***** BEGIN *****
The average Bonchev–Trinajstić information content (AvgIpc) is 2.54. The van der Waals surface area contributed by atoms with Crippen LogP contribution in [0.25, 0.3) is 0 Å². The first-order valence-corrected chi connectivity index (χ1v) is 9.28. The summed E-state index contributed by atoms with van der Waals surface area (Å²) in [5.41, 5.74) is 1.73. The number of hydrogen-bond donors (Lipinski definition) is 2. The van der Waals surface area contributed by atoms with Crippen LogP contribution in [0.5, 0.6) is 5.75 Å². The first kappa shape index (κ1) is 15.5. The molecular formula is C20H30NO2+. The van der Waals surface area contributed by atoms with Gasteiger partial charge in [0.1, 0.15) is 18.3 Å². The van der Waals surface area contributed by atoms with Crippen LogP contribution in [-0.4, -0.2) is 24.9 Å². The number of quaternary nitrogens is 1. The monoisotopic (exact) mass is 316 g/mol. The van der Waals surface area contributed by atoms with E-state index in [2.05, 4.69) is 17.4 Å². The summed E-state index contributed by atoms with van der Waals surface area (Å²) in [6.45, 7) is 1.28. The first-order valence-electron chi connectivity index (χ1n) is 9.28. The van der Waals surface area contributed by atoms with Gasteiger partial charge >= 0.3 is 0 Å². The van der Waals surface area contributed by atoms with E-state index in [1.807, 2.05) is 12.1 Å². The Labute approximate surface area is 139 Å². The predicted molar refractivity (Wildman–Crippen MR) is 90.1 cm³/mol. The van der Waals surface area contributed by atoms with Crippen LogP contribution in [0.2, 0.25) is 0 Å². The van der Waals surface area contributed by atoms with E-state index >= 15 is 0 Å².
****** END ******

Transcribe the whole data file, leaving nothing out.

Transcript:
The average Bonchev–Trinajstić information content (AvgIpc) is 2.54. The van der Waals surface area contributed by atoms with Crippen LogP contribution in [0.25, 0.3) is 0 Å². The first-order valence-corrected chi connectivity index (χ1v) is 9.28. The summed E-state index contributed by atoms with van der Waals surface area (Å²) in [5.41, 5.74) is 1.73. The number of hydrogen-bond donors (Lipinski definition) is 2. The van der Waals surface area contributed by atoms with Crippen LogP contribution in [0.5, 0.6) is 5.75 Å². The first kappa shape index (κ1) is 15.5. The molecular formula is C20H30NO2+. The van der Waals surface area contributed by atoms with Gasteiger partial charge in [0.1, 0.15) is 18.3 Å². The van der Waals surface area contributed by atoms with Crippen LogP contribution in [-0.4, -0.2) is 24.9 Å². The number of quaternary nitrogens is 1. The monoisotopic (exact) mass is 316 g/mol. The van der Waals surface area contributed by atoms with E-state index in [2.05, 4.69) is 17.4 Å². The summed E-state index contributed by atoms with van der Waals surface area (Å²) in [6.45, 7) is 1.28. The first-order valence-electron chi connectivity index (χ1n) is 9.28. The van der Waals surface area contributed by atoms with Gasteiger partial charge >= 0.3 is 0 Å². The van der Waals surface area contributed by atoms with E-state index in [1.807, 2.05) is 12.1 Å². The Labute approximate surface area is 139 Å². The predicted molar refractivity (Wildman–Crippen MR) is 90.1 cm³/mol. The van der Waals surface area contributed by atoms with Crippen LogP contribution in [0.2, 0.25) is 0 Å². The van der Waals surface area contributed by atoms with E-state index >= 15 is 0 Å².